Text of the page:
Wednesday, April 4, 2007

A Common Language...

Have you ever heard the old saying that Americans and the British are one people seperated by a common language? (I haven't got the quote exactly right, I know) Of course, nowadays, the Aussies, NZs, Canadians and anyone else who speaks English should be in there too. One of the great things about this blog and our group is the common ground we've all found; from GH nerves to favorite books and movies to a love of HEA. What makes us different, and adds so much spice, is the way we each write to HEA, the experiences which have led us to where we are, and the vagaries of laughter and language, publishing, agent woes, and all the fun we have on-loop.

As writers, words are the tools with which we sculpt a story. The funny bits come when we discover where the language has diverged. Whats the funniest example you've had of a confusion over language? Where do you, from your country, shake your head over the way another country uses a word?

We talked about thongs, but one of my favorites is the verb "to shag." Now those in the UK are blushing and giggling because it means to...ahem...make love. In the South of the US, where I'm from, it's dancing. Shagging is an intricate beach-music dance that everyone from granddads and grandmas to the tiny kids get out on the floor and do. I gave a talk to a group of businessmen from the UK. After the Q&A about my business presentation, one man raised his hand and asked why we needed lessons to shag. Ha! Tell me yours...


Joan said...


My first thought...even though I live in the South (Kentucky)...when I hear the word "shag" is carpet. You know. That god awful hairy rug so popular in the '70's LOL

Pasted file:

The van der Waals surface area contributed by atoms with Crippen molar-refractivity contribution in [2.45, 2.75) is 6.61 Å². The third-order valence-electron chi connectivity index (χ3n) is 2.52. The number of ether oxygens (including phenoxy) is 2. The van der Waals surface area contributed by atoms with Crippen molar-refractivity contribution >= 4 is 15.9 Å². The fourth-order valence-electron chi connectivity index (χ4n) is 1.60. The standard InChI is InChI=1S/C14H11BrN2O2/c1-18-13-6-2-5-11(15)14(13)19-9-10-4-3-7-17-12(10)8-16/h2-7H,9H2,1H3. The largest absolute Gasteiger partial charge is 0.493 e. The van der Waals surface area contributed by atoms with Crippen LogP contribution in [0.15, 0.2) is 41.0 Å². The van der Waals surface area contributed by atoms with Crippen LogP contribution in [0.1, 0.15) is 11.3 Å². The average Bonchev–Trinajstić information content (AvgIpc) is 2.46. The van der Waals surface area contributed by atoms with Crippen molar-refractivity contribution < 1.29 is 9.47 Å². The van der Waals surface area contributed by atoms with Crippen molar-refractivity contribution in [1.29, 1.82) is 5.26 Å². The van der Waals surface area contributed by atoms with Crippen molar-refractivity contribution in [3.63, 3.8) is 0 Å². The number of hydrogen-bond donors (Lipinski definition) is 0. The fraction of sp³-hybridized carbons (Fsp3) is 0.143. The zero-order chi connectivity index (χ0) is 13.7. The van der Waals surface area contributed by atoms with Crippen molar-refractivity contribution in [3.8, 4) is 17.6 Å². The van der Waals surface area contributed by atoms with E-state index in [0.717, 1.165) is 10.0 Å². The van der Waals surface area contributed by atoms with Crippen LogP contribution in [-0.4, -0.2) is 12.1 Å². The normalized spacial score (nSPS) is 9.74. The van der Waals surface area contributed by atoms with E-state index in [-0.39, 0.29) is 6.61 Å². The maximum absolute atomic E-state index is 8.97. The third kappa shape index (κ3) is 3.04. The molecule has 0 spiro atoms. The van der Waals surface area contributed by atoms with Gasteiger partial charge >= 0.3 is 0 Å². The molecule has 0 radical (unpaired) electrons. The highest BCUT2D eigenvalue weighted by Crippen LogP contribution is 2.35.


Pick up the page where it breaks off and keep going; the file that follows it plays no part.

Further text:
Inara said...

Hey, we've got some lovely shag carpet in our living room!! ;-)

I wish I had a funny story to share, but I settle for loving all the groovy accents. Can't wait to meet all our Packers and match a VOICE with a face.


Kate Carlisle said...

Hey Jeanne! I was traveling in Scotland many years ago and I met a darling man and was able to spend some time with him at his lovely home....ah, the good old days! *g*

But when he asked me if I had any suspenders in my suitcase, I totally freaked. Did he want to hoist me up and swing from the chandeliers? (Not a bad thing, but still...) A few days later, I was shopping in Harrods and walked through the lingerie department and saw the sign: Suspenders. I approached and saw...garters. Sexy, pretty garters. Very nice.

Hello, suspenders are garters? Who knew? OMG, he must've thought I was insane when I explained that I didn't need suspenders to hold my pants up!

Aunty Cindy said...

LOL, Kate! Loved the suspenders story. Mine isn't quite so romantic, but on a visit to Ireland, we asked our cousin's 3 year old son, Michael if he wanted to go for a walk (when he finished helping his Mum "hoover"). He said yes and when I told him to put on his jacket he said, as only an indignant 3 year old can, "That's not me jacket, it's me JUMPER!"

Oh, and Joan, I remember "shag" carpet too well. However out here on the left coast, when I used to play tennis (badly) I had to "shag" the tennis balls that I scattered all over the court. That may have given rise to an expression my brothers used about "shagging your *ss over here"... Or maybe not!

Aunty C

Anna Campbell said...

In Australia, we have a saying about being wet as a shag (a seabird- do you have them?)on a rock or lonely as a shag on a rock. I'm snorking at the pictures that are coming to mind although of course, we have so much British influence here still, that the other meaning of 'shag' is pretty well known. And the shag carpet - wear shoes when you walk on it! Oh, too much info! Do you have snog for kiss? That's another Britishism that always gives me a giggle. It doesn't sound very romantic, does it?

And Kate, you wild woman! I'm looking forward to buying you several drinks in the baaa and hearing more! And they're called suspenders because you suspend your stockings from them.